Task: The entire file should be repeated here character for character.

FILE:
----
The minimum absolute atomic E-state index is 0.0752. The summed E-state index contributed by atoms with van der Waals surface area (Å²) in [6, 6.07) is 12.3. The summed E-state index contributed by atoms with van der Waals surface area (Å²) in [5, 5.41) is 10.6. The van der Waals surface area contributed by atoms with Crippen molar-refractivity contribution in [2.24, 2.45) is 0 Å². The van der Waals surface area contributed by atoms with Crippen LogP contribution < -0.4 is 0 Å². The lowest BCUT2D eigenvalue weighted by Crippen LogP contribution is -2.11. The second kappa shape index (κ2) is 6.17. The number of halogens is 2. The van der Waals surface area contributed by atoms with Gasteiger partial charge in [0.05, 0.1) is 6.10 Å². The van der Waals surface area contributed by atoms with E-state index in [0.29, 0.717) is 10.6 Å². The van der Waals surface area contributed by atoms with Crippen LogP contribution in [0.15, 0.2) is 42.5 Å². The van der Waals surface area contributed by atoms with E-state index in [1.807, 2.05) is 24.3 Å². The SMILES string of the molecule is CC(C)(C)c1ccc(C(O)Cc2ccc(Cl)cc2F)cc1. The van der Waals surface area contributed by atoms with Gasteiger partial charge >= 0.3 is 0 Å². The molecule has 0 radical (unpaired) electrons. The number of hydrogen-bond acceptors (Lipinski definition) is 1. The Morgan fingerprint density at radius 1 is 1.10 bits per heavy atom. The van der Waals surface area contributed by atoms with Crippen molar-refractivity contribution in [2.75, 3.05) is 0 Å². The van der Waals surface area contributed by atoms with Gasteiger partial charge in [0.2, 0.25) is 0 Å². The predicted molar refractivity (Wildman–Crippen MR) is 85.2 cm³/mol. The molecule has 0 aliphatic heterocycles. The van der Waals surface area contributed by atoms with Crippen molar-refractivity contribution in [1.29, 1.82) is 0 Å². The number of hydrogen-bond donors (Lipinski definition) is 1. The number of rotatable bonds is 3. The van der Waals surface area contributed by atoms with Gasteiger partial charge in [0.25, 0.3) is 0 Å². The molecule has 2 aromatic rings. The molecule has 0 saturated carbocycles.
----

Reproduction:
The minimum absolute atomic E-state index is 0.0752. The summed E-state index contributed by atoms with van der Waals surface area (Å²) in [6, 6.07) is 12.3. The summed E-state index contributed by atoms with van der Waals surface area (Å²) in [5, 5.41) is 10.6. The van der Waals surface area contributed by atoms with Crippen molar-refractivity contribution in [2.24, 2.45) is 0 Å². The van der Waals surface area contributed by atoms with Crippen LogP contribution < -0.4 is 0 Å². The lowest BCUT2D eigenvalue weighted by Crippen LogP contribution is -2.11. The second kappa shape index (κ2) is 6.17. The number of halogens is 2. The van der Waals surface area contributed by atoms with Gasteiger partial charge in [0.05, 0.1) is 6.10 Å². The van der Waals surface area contributed by atoms with E-state index in [0.29, 0.717) is 10.6 Å². The van der Waals surface area contributed by atoms with Crippen LogP contribution in [0.15, 0.2) is 42.5 Å². The van der Waals surface area contributed by atoms with E-state index in [1.807, 2.05) is 24.3 Å². The SMILES string of the molecule is CC(C)(C)c1ccc(C(O)Cc2ccc(Cl)cc2F)cc1. The van der Waals surface area contributed by atoms with Gasteiger partial charge >= 0.3 is 0 Å². The molecule has 0 radical (unpaired) electrons. The number of hydrogen-bond acceptors (Lipinski definition) is 1. The Morgan fingerprint density at radius 1 is 1.10 bits per heavy atom. The van der Waals surface area contributed by atoms with Crippen molar-refractivity contribution in [2.75, 3.05) is 0 Å². The van der Waals surface area contributed by atoms with Gasteiger partial charge in [0.2, 0.25) is 0 Å². The predicted molar refractivity (Wildman–Crippen MR) is 85.2 cm³/mol. The molecule has 0 aliphatic heterocycles. The van der Waals surface area contributed by atoms with Crippen molar-refractivity contribution in [1.29, 1.82) is 0 Å². The number of hydrogen-bond donors (Lipinski definition) is 1. The number of rotatable bonds is 3. The van der Waals surface area contributed by atoms with Gasteiger partial charge in [0.25, 0.3) is 0 Å². The molecule has 2 aromatic rings. The molecule has 0 saturated carbocycles.